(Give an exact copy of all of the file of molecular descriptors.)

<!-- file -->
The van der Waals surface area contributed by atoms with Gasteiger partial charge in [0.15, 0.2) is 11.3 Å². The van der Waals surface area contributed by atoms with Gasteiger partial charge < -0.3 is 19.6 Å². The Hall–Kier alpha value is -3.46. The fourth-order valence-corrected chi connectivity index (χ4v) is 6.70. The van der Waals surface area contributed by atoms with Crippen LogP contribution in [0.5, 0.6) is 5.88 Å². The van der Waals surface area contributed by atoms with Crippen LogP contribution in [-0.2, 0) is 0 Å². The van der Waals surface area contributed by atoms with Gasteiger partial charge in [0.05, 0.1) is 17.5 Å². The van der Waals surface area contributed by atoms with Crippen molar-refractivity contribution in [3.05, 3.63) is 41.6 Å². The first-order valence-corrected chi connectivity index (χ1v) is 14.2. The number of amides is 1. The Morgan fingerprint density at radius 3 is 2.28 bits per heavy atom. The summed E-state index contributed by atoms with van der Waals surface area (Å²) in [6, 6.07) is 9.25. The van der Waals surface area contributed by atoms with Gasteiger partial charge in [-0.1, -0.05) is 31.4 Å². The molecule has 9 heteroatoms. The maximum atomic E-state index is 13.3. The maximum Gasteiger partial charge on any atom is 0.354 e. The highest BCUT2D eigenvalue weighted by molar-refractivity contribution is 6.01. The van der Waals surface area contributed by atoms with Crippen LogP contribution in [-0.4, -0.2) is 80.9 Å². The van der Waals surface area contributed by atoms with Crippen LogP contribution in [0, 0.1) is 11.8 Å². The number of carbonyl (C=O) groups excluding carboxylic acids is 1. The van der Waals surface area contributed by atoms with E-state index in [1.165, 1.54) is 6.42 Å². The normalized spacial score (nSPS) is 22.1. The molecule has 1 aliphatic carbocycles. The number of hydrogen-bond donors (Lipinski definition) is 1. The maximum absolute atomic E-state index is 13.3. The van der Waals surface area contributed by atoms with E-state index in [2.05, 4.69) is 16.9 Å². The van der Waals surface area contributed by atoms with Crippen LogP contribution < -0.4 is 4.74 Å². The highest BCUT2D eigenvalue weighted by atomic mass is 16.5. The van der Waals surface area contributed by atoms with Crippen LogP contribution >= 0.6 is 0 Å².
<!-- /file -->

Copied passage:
The van der Waals surface area contributed by atoms with Gasteiger partial charge in [0.15, 0.2) is 11.3 Å². The van der Waals surface area contributed by atoms with Gasteiger partial charge < -0.3 is 19.6 Å². The Hall–Kier alpha value is -3.46. The fourth-order valence-corrected chi connectivity index (χ4v) is 6.70. The van der Waals surface area contributed by atoms with Crippen LogP contribution in [0.5, 0.6) is 5.88 Å². The van der Waals surface area contributed by atoms with Crippen LogP contribution in [-0.2, 0) is 0 Å². The van der Waals surface area contributed by atoms with Gasteiger partial charge in [0.05, 0.1) is 17.5 Å². The van der Waals surface area contributed by atoms with Crippen molar-refractivity contribution in [3.05, 3.63) is 41.6 Å². The first-order valence-corrected chi connectivity index (χ1v) is 14.2. The number of amides is 1. The Morgan fingerprint density at radius 3 is 2.28 bits per heavy atom. The summed E-state index contributed by atoms with van der Waals surface area (Å²) in [6, 6.07) is 9.25. The van der Waals surface area contributed by atoms with Gasteiger partial charge in [-0.1, -0.05) is 31.4 Å². The molecule has 9 heteroatoms. The maximum atomic E-state index is 13.3. The maximum Gasteiger partial charge on any atom is 0.354 e. The highest BCUT2D eigenvalue weighted by molar-refractivity contribution is 6.01. The van der Waals surface area contributed by atoms with Crippen LogP contribution in [-0.4, -0.2) is 80.9 Å². The van der Waals surface area contributed by atoms with Crippen LogP contribution in [0, 0.1) is 11.8 Å². The number of carbonyl (C=O) groups excluding carboxylic acids is 1. The van der Waals surface area contributed by atoms with E-state index in [1.165, 1.54) is 6.42 Å². The normalized spacial score (nSPS) is 22.1. The molecule has 1 aliphatic carbocycles. The number of hydrogen-bond donors (Lipinski definition) is 1. The maximum absolute atomic E-state index is 13.3. The van der Waals surface area contributed by atoms with E-state index in [2.05, 4.69) is 16.9 Å². The van der Waals surface area contributed by atoms with Crippen LogP contribution < -0.4 is 4.74 Å². The highest BCUT2D eigenvalue weighted by atomic mass is 16.5. The van der Waals surface area contributed by atoms with Crippen LogP contribution >= 0.6 is 0 Å².